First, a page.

Toward this end, this year’s Ground Together Interdisciplinary Conference offered increased focus on the creative process and the Black Press, while continuing the general focus upon an interdisciplinary approach to the analysis of Black Art and its manifestations in arts institutions, academic institutions, economic systems, etc. Featured speakers included Dorothy Gilliam, Director of the Young Journalist Development Program for The Washington Post; Jabari Asim, Senior Editor of The Washington Post’s Book World; Delores Kendricks, Poet Laureate of Washington, DC; Dr. Thomas Battle, Director of the Moorland-Spingarn Research Center; and Mrs. Roberta McLeod, Director of the Blackburn Center. The conference was generously supported by sponsors including the Moorland- Spingarn Research Center, the Howard University Bookstore, the Blackburn Center, the Ralph Bunche International Center, and Howard University Press.

     To welcome all voices to the table, Ground Together II organizer, English Department Professor and August Wilson scholar Dr. Sandra G. Shannon, defined the word “art” in broad terms thereby fostering a sense of inclusiveness and embracing perspectives from a diverse body. Howard University Art History Professor Ofari Ansa set a solemn tone for the event with an invocation laden with the tradition of invoking the spirits of the ancestors. Incorporating the principles of “Sankofa,” Mrs. Roberta McLeod‘s discussion of “Howard University‘s Cultural Capital“ allowed the audience to understand better the current “state of Black arts” by looking first to the past. Her virtual tour gave the audience an opportunity to examine this University’s illustrious past--not just in her insistence that the group visit certain buildings on the campus buildings, but also in her documentary on the renown individuals who walked through those hallowed halls. She concluded her virtual walking tour in the Frederick Douglass Memorial Hall with an impassioned discussion of the African Burial Ground Project that is currently housed there.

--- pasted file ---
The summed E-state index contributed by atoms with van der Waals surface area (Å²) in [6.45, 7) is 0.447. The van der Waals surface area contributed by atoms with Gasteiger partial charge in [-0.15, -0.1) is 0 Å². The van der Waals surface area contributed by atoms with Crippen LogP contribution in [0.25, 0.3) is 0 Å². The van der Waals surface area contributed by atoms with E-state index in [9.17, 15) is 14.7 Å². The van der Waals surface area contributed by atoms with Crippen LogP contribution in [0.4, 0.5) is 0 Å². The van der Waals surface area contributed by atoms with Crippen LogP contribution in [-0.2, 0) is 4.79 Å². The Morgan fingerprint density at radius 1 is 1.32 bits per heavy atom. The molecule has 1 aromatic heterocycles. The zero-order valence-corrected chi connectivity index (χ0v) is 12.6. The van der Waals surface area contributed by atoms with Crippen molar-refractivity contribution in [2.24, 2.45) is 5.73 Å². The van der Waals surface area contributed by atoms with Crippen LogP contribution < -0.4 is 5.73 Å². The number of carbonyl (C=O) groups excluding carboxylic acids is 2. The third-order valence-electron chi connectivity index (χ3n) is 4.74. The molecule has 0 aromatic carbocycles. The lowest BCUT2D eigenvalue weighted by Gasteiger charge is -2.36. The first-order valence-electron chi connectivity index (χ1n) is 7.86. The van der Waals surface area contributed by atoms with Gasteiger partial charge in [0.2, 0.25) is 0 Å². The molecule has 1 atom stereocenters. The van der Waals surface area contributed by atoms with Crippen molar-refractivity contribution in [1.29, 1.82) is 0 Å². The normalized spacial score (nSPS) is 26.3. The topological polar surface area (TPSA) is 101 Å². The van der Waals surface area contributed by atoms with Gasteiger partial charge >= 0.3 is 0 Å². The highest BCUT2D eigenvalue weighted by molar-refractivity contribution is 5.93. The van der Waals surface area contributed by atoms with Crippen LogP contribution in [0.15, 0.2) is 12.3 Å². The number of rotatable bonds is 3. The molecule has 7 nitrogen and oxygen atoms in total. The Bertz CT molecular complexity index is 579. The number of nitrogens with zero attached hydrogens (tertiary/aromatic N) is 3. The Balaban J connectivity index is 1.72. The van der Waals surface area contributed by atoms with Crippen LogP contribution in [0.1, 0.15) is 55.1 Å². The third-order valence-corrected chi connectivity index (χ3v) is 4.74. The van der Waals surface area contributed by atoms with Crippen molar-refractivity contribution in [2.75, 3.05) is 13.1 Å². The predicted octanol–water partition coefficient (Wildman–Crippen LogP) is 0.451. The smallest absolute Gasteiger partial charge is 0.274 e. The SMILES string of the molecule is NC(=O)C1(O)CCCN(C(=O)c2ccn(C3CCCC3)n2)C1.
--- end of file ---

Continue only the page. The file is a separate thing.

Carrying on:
The morning Keynote Speaker, Mrs. Dorothy Gilliam, Director of the Young Journalist Program for The Washington Post, piqued the group’s curiosity with her address on “The Art of Writing.“ Though it came from a journalist’s perspective, Gilliam’s list of steps that the writer must take in the process of creation had both practical and metaphorical significance for scholars, actors, dancers, and musicians alike. She advised (1) conceptualizing what is to be conveyed, (2) reporting the situation; and (3) organizing the story. Her description of this process presented a practical challenge to the journalist and emphasized the inherent interdisciplinary nature of writing for journalist and artist alike.

 

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May 2000